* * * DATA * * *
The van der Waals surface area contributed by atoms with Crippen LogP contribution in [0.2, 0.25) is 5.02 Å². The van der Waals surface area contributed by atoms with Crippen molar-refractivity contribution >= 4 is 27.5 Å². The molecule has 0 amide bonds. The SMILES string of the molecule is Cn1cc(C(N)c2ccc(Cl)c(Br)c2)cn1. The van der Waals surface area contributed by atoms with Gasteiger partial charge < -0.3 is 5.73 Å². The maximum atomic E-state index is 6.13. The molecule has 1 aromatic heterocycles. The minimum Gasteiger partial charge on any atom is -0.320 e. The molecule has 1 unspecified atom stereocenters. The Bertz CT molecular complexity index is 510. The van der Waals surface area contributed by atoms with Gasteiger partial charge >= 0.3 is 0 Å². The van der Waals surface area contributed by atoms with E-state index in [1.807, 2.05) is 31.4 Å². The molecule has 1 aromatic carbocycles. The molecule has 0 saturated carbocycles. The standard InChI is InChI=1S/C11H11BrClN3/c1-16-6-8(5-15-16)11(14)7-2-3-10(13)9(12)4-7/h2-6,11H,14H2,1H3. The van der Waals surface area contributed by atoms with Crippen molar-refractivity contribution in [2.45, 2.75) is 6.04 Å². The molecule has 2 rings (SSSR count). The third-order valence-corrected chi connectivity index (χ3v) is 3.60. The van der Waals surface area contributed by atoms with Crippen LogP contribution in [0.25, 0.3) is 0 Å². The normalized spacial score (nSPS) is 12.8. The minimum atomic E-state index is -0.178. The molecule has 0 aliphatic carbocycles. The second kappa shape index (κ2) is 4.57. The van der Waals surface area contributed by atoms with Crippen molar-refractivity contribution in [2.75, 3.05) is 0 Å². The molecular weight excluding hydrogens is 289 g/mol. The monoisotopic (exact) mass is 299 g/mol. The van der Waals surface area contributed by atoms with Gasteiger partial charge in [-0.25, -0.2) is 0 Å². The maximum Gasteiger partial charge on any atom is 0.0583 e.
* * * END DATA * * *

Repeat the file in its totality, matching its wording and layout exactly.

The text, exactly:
The van der Waals surface area contributed by atoms with Crippen LogP contribution in [0.2, 0.25) is 5.02 Å². The van der Waals surface area contributed by atoms with Crippen molar-refractivity contribution >= 4 is 27.5 Å². The molecule has 0 amide bonds. The SMILES string of the molecule is Cn1cc(C(N)c2ccc(Cl)c(Br)c2)cn1. The van der Waals surface area contributed by atoms with Gasteiger partial charge < -0.3 is 5.73 Å². The maximum atomic E-state index is 6.13. The molecule has 1 aromatic heterocycles. The minimum Gasteiger partial charge on any atom is -0.320 e. The molecule has 1 unspecified atom stereocenters. The Bertz CT molecular complexity index is 510. The van der Waals surface area contributed by atoms with Gasteiger partial charge >= 0.3 is 0 Å². The van der Waals surface area contributed by atoms with E-state index in [1.807, 2.05) is 31.4 Å². The molecule has 1 aromatic carbocycles. The molecule has 0 saturated carbocycles. The standard InChI is InChI=1S/C11H11BrClN3/c1-16-6-8(5-15-16)11(14)7-2-3-10(13)9(12)4-7/h2-6,11H,14H2,1H3. The van der Waals surface area contributed by atoms with Crippen molar-refractivity contribution in [2.45, 2.75) is 6.04 Å². The molecule has 2 rings (SSSR count). The third-order valence-corrected chi connectivity index (χ3v) is 3.60. The van der Waals surface area contributed by atoms with Crippen LogP contribution in [0.25, 0.3) is 0 Å². The normalized spacial score (nSPS) is 12.8. The minimum atomic E-state index is -0.178. The molecule has 0 aliphatic carbocycles. The second kappa shape index (κ2) is 4.57. The van der Waals surface area contributed by atoms with Crippen molar-refractivity contribution in [2.75, 3.05) is 0 Å². The molecular weight excluding hydrogens is 289 g/mol. The monoisotopic (exact) mass is 299 g/mol. The van der Waals surface area contributed by atoms with Gasteiger partial charge in [-0.25, -0.2) is 0 Å². The maximum Gasteiger partial charge on any atom is 0.0583 e.